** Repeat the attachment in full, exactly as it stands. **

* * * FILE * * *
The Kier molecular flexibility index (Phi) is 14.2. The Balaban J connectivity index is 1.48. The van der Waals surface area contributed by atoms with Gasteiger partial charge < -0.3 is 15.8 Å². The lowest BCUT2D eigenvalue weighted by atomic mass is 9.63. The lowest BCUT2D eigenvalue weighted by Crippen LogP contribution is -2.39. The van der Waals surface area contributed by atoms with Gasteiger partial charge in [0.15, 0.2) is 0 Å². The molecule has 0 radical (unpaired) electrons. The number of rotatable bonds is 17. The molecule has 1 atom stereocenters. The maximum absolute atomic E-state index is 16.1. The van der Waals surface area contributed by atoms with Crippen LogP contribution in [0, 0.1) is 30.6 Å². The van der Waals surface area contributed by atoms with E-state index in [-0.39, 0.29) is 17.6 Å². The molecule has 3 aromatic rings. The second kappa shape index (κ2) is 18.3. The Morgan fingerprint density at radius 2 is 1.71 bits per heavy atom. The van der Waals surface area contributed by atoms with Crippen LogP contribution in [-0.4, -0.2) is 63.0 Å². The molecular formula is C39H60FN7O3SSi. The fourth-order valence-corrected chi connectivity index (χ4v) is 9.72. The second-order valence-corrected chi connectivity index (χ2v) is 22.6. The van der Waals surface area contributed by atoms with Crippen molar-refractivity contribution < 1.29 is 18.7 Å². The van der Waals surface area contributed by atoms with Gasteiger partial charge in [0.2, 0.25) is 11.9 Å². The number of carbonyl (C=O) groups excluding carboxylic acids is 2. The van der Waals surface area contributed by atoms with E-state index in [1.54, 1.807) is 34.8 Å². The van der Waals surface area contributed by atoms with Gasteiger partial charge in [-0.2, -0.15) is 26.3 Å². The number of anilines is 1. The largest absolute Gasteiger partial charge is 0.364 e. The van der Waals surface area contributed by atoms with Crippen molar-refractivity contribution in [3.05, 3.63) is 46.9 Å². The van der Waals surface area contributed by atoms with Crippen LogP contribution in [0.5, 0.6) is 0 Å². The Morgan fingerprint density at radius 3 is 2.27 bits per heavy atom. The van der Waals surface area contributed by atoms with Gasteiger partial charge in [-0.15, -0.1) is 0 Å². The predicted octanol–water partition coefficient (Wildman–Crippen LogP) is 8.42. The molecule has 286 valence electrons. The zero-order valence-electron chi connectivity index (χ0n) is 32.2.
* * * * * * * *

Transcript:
The Kier molecular flexibility index (Phi) is 14.2. The Balaban J connectivity index is 1.48. The van der Waals surface area contributed by atoms with Gasteiger partial charge < -0.3 is 15.8 Å². The lowest BCUT2D eigenvalue weighted by atomic mass is 9.63. The lowest BCUT2D eigenvalue weighted by Crippen LogP contribution is -2.39. The van der Waals surface area contributed by atoms with Gasteiger partial charge in [0.15, 0.2) is 0 Å². The molecule has 0 radical (unpaired) electrons. The number of rotatable bonds is 17. The molecule has 1 atom stereocenters. The maximum absolute atomic E-state index is 16.1. The van der Waals surface area contributed by atoms with Crippen LogP contribution in [0, 0.1) is 30.6 Å². The van der Waals surface area contributed by atoms with E-state index in [-0.39, 0.29) is 17.6 Å². The molecule has 3 aromatic rings. The second kappa shape index (κ2) is 18.3. The Morgan fingerprint density at radius 2 is 1.71 bits per heavy atom. The van der Waals surface area contributed by atoms with Crippen LogP contribution in [-0.4, -0.2) is 63.0 Å². The molecular formula is C39H60FN7O3SSi. The fourth-order valence-corrected chi connectivity index (χ4v) is 9.72. The second-order valence-corrected chi connectivity index (χ2v) is 22.6. The van der Waals surface area contributed by atoms with Crippen molar-refractivity contribution < 1.29 is 18.7 Å². The van der Waals surface area contributed by atoms with Gasteiger partial charge in [0.2, 0.25) is 11.9 Å². The number of carbonyl (C=O) groups excluding carboxylic acids is 2. The van der Waals surface area contributed by atoms with E-state index in [1.54, 1.807) is 34.8 Å². The van der Waals surface area contributed by atoms with Gasteiger partial charge in [-0.2, -0.15) is 26.3 Å². The number of anilines is 1. The largest absolute Gasteiger partial charge is 0.364 e. The van der Waals surface area contributed by atoms with Crippen molar-refractivity contribution in [3.05, 3.63) is 46.9 Å². The van der Waals surface area contributed by atoms with Crippen LogP contribution in [0.5, 0.6) is 0 Å². The Morgan fingerprint density at radius 3 is 2.27 bits per heavy atom. The van der Waals surface area contributed by atoms with Gasteiger partial charge in [-0.15, -0.1) is 0 Å². The predicted octanol–water partition coefficient (Wildman–Crippen LogP) is 8.42. The molecule has 286 valence electrons. The zero-order valence-electron chi connectivity index (χ0n) is 32.2.